Robert Gabriel Mugabe has resigned as President to pave the way for Zimbabwe to open a new political chapter and end an era of isolation on the international front.
His letter of resignation was read out by the Speaker shortly after Parliament began an impeachment procedure.
The 93-year-old Mugabe had been in power since independence in 1980.
Mugabe said that his resignation was “voluntary with immediate effect” and to allow a smooth transfer of power.
The impeachment proceedings were then suspended.
High Drama in Harare
Harare, the capital, witnessed a week of high drama to start with his ouster.
First was an apparent coup led by General Constantino Chiwenga who described it as an exercise to clean up “criminal elements” in the ruling Zanu PF party with Mugabe and his family tucked away in their home.
Then came discussions Mugabe had with various groups including those from South Africa who feared any trouble in Zimbabwe could trigger an exodus through the porous boundary. Mugabe tried to buy time.
A massive rally in Harare and a political whip by his own political party to step down sealed his fate.
Yet, he clung on with his highly intellectual words and phrases and waited for talks with his successor Emmerson Mnangagwa who returned to Harare after he fled to a neighbouring state fearing for his life.
Mugabe had sacked him to make his wife Grace, 41 years his junior, his successor.
Healthy Army Relationship
Mnangagwa enjoys healthy relationship with the army, the intelligence agencies and the governing wing of the political party.
Africa shudders with the very word coup. The coups that flourished in independent Africa after the dawn of independence in 1960s destroyed or crippled many a state.
To cover a coup was an adventure by itself. Several correspondents risked their lives to cover the upheavals.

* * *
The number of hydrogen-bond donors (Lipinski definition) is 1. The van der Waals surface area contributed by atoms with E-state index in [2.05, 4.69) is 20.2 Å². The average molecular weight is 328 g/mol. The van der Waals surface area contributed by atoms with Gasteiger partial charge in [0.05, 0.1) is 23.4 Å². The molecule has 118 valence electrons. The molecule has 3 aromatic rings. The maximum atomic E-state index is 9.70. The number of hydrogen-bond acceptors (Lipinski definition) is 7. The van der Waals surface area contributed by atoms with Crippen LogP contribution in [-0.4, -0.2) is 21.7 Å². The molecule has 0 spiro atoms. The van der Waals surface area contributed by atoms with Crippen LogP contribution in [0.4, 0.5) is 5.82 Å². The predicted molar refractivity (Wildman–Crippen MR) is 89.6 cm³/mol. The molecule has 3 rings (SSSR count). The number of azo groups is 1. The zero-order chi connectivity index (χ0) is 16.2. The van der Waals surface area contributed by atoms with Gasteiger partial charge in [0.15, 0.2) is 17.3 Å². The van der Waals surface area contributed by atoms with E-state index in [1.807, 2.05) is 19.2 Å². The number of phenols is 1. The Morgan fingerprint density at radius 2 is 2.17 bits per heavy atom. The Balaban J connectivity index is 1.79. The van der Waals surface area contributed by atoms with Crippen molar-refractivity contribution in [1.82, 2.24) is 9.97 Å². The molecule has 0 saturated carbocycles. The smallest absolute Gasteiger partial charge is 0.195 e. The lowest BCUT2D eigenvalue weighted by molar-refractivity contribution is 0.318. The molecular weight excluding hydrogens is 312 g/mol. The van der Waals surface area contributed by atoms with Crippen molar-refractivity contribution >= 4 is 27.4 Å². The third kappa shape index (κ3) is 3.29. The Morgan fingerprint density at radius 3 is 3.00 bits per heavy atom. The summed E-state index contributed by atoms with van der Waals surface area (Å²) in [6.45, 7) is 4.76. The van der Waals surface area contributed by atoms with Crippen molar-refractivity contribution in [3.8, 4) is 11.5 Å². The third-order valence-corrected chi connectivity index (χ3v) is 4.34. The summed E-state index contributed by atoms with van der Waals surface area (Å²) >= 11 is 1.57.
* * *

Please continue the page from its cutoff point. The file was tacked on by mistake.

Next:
Business as usual
But in this mid-November political episodes, residents in Harare suggest that there was no semblance of panic or exodus. Everybody was polite to everyone. Offices and banks were open. Children went to school. Buses and cars plied as usual. Petrol stations were open. Churches bells pealed as usual at prayer times. Independence of judiciary was maintained. Civil and security service, as the defence forces said, cooperated well.
A decade into Zimbabwean independence in 1980, Robert Gabriel Mugabe was the toast of the international media. World leaders beckoned him.
India’s the then Prime Minister Indira Gandhi attended his inaugural ceremony. Mugabe liked Rajiv Gandhi and admired P V Narasimha Rao, the two succeeding Prime Ministers.
As he moved into the second decade, he slipped dangerously low in world eyes. A sudden reversal of his fortunes began.
In the third decade and the ongoing fourth he tripped with bizarre party politics. The country was sunk into economic chaos. He turned once a prosperous Southern African state into a disaster.
This could well sum up the colourful life of the septuagenarian Mugabe who ruled Zimbabwe with an iron hand.
The BBC quoted British Prime Minister Theresa May as saying that Mugabe’s resignation provided Zimbabwe with an opportunity to forge a new path free of the oppression that characterised his rule.
She said that Britain would do all it can to support free and fair elections and the rebuilding of the Zimbabwe economy.